Thursday, August 26, 2010

A tale of two cities

There's been quite a public debate of late regarding the fate of a certain parcel of land in a certain highly-prized district that also carries with it a significant emotional attachment for certain groups of people.

Now I'm not one to casually dismiss the emotional attachment people have for places, buildings, cars, or whatever. Especially when the place and buildings in questions are now so intricately woven into our collective identity.

But in cases that involve private property rights (which, really, are just an extension of personal freedom), it's helpful to take an objective look at the facts, lest we inadvertently set a precedent that we might live to regret later.

So the facts are these:
  • The property is privately owned.
  • The city has zoning codes and usage ordinances in place to ensure that any construction is appropriate for the site in question.
  • Our laws and constitution guarantee protection equally to everyone, regardless of gender, ethnicity, religion, etc.
I understand that to those with a strong emotional interest in the preserving the purity of this historical site, the proposed building project seems insensitive and inappropriate. Those people certainly should voice their opinions, as they have a constitutional right to.

But let us not use the heavy hand of government to deny those with whom we disagree the very property rights we hold dear for ourselves.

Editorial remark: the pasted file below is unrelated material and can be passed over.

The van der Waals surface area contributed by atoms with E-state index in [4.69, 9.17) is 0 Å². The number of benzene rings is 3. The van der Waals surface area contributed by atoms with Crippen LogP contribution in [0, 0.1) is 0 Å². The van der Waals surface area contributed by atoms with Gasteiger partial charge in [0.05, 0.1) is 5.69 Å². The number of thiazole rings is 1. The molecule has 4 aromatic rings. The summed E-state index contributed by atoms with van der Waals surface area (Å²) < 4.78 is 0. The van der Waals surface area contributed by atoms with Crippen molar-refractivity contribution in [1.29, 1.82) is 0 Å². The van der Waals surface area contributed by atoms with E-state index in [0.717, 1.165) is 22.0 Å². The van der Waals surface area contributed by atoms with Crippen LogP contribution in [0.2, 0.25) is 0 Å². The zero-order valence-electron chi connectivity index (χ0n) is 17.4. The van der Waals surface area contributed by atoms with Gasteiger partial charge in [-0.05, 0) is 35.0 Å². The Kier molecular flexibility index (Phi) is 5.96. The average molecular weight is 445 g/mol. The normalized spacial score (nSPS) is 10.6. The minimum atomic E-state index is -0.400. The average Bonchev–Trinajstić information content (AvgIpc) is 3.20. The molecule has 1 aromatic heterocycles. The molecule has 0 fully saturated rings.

Change can be scary, but it can also be positive and is often accompanied by opportunity. Highwoods Properties and Polsinelli Shughart should be allowed to build the building they proposed*.

Let us not stand in the way of economic progress and cultural understanding. It's fine to remember the past, but not at the price of sacrificing our future.

*Perhaps they could gain public support by including an "Islamic Community Center" on one or two floors of the building.

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  1. It's not the building I oppose, it's the Mosque they're putting in the building.

  2. All that said, Three, the original proposal really was butt-ugly AND architecturally inappropriate. Just by some of us speaking up, they agreed and changed their minds, so now they're saving the Balcony Building, with no government involvement at all, to date. The system, if there is one, the marketplace, worked.

    Now let's see if the city steps in and makes the Plaza a historic district. I doubt they will but I'm sure people will be pushing for it.

    Mo Rage
    the blog


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